Read all about itThere are lots of great publications that really celebrate the art ofcard making and can provide a wealth of fantastic ideas on a widerange of interesting techniques. Here’s a round up of some of ourcurrent favourites…Encyclopaedia of Card making TechniquesPublished by Search Press£12.99, PaperbackISBN: 9781844482832This new card making compendiumis an exhaustive guide to card makingtechniques that will inspire beginnersand experienced craftspeople alike.Fourteen creative crafters show how tocreate beautiful cards using techniques such as rubberstamping, quilling, beading, watercolour painting, punching and manymore. All the projects are clearly demonstrated using step-by-stepphotography and there are plenty of wonderful card ideas to inspirebeginners and experienced crafters alike.The All New Compendium of Cardmaking TechniquesPublished by Search Press£12.99, PaperbackISBN: 9781844481613Each section of this inspiring bookprovides full information about thematerials and techniques need for aparticular card making craft, followed bystep-by-step demonstrations showinghow to make beautiful greetings cards. The crafts covered includecard and thread, quilling, watercolour, silk ribbon embroidery,beading and using glitter.Artful Mini Cards, Creative Techniquesand Inspiration for Card Makers byJanice E. McKeePublished by Search Press£7.99, PaperbackISBN: 9781596353770With the primary focus of this bookbeing on artistic techniques for cardmaking, crafters will enjoy learningthe processes for embellishing fabric,pressing flowers, using paper napkins to createstunning card art and creating easy hand-stitched designs for cards.Because of the diverse collection of techniques, this book will appealto card makers, altered art enthusiasts and general crafters alike.Search Press, T: +44 (0)1892 510850, E: sales@searchpress.com,W: www.searchpress.comA wealth of optionsAustralian papercraft companyKaisercraft have got somefab new collections for keenpapercrafters to really expandtheir card making repertoire and create some really lovely projects.Just Believe is a special extra Christmas release. This range is veryversatile and can even be scrapped up around a theme that isn’tfestive. Gorgeous patterns are found over all papers from music notes,flora and dots and stripes. Just Believe is a beautiful range that definitelywon’t disappoint.Butterfly Kisses is a fun and playful girlie range that really is every littlegirls dream collection. Pinks and purples are the main colours in thisrange with sweet butterflies, birds and love heart elements. Periwinkle issuch a beautiful and dreamy range. Soft peach and turquoise colours arefound in the papers and embellishments. This lovely range has images ofhot air balloons, feathers and birds which makes the creating possibilitiesendless.Jones Crafts, T: +44 (0) 115 9738720,E: buttonsales@jonesnottm.co.uk, W: www.jonesnottm.co.ukPaper dreamsCardmakers are always looking forexciting new designs and looks for theirgreetings and American Crafts have gotsome stylish solutions for these creativecardmakers. The company’s 6x6 paperpads give you the most popularpatterned papers in reduced-sizedprints that are just perfect forcontemporary looking cards.There are great selection of designs on offer and we likethe fresh and zingy Amy Tangerine pad, which has a fashionablemid-century modern feel about it. We also love the company’s DearLizzy Neapolitan range, which features a mix of cure ice-cream coneand strawberry patterns with on-trend polka dots and chevrons.American Crafts, E: info@americancrafts.com,W: www.americancrafts.comTime to dazzlePetaloo International have agreat range of exciting floraland specialty embellishmentsthat will add a beautiful edge tohandmade greeting cards thatpaper crafters are sure to love.The company’s wide collectionof dazzlers are already provingto be very popular with cardmakers who like to push the boat outwith their designs, while the Petaloo FloraDoodles collection featuresgorgeous 3-D embellishments that come in large, small and mini sizesthat are great for having a funky yet feminine touch to card creations.Petaloo International, E: Cheryl@petaloo.com, W: www.petaloo.com54 craftfocus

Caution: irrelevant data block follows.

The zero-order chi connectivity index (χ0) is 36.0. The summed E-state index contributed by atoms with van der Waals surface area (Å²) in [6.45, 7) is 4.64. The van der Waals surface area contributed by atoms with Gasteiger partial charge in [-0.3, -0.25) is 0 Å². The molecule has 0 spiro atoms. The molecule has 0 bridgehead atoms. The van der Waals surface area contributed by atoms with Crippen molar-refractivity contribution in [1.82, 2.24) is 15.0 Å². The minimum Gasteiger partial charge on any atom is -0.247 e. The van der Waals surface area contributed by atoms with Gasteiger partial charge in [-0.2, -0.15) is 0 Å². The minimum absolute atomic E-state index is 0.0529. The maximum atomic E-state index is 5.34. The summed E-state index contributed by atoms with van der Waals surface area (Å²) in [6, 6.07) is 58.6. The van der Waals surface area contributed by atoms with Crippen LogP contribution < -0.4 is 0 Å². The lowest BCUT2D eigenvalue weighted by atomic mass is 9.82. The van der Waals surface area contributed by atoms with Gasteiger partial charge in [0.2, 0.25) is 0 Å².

Creative solutionsThese great card making kitsfrom Craft Creations are an idealproduct for pre Christmas sales,These handy “pick up and go”packs contain all the materialsneeded to make a single Christmascard (except for glue, sticky padsor silicone). Straightforward designsthat are easy to make with a clearfinished picture, so the customerknows exactly what they are making.The cards shown here are based on the modern ‘fold-out’ card style.Each kit features a precision die-cut sheet of Craft Creations découpage,printed background paper, many have a glitter card backing (others haveplain) a quality card blank, a white envelope and a printed insert sheetwith a Christmas greeting. Other designs are also available.Trade prices start at just 73p per pack, making these great valueproducts for today’s cost conscious crafters.Craft Creations, T: +44 (0)1992 781909, E: trade@craftcreations.comModern makesTake the card-making experience tothe next level with K&Company’sBeyond Postmarks collection.The Beyond Postmarks line of A6cards and custom envelopes featurerich paper textures like intricate dies and debossing, as well as dynamicembellishments and inspiring design, to give a professionally handcraftedlook, but with peel-and-stick adhesives that are simple enough for even afirst-time crafter to use.Both the traditional floral and modern letterpress styles of productassortment are designed to work together or separately to create acustomized look.K&Company, www.eksuccessbrands.comTools of the tradeProvo Craft and Close To My Hearthave again partnered to bringcrafters a new exclusive Cricutcartridge collection: the CricutArtiste Collection.The collection includes onecartridge, three My Acrylix D-sizestamp sets, and three exclusive12” x 9” Dimensional Elements incoordinating shapes. The range alsoincludes 700 images to help userscreate themed projects, interactive cards, 3-D items and more.The Artiste Collection is compatible with the entire line of Cricutelectronic cutting machines and Cricut Craft Room® design software.This is the second collection Close To My Heart has created exclusivelyMaking a stampEstablished in 2010,Crafty Stamps is asmall but expandingfamily run art rubberstamp business basedin Edinburgh, run by ahusband and wife team.Crafty Stamps specialises in ClingRubber Stamps. All of their lovely Cling stamps are put together inthe couple’s Edinburgh shop. As they are Cling Stamps, each stampis designed to be used with an acrylic block, which they adhere towhen stamping.For packaging and display purposes the stamps adhere to alaminated storage sheet, and have a Euro-slot for handy display.The rubber used for the Crafty Stamps Cling stamps has aslightly grainy texture. This allows easy application of ink, and as aresult helps to lead to excellent reproduction of the images whenstamping, even for the more detailed images. The results look greaton greeting cards.Along with a number of talented local designers they have beenworking hard to add lots of great new stamp designs to the CraftyStamps range this year.You will see all of the present crop on the company’s website andthere are lots more of great new designs in the planning stage.For trade customers, Crafty Stamps low minimum order sizeof £50 (pre VAT) makes it easy for any retailer who would beinterested in giving these a try in their shop.Crafty Stamps, T: +44 (0)131 221 9440, E: enquiries@stampersgrove.co.uk, W: www.craftystamps.comfor Cricut machines.“At Provo Craft,we are always lookingfor new ways to inspirecreativity, and I have nodoubt Cricut users willbe equally excited andinspired by this newcollection from Close ToMy Heart,” said AshishArora, the CEO of ProvoCraft. “The last time Close To My Heart created exclusive content forour Cricut machines, our customers loved how simple it was to pairtheir creative content with our easy-to-use machines. I know they aregoing to love this new collection just as much.”Provo Craft, E: info@provocraft.com, W: www.provocraft.com56 craftfocus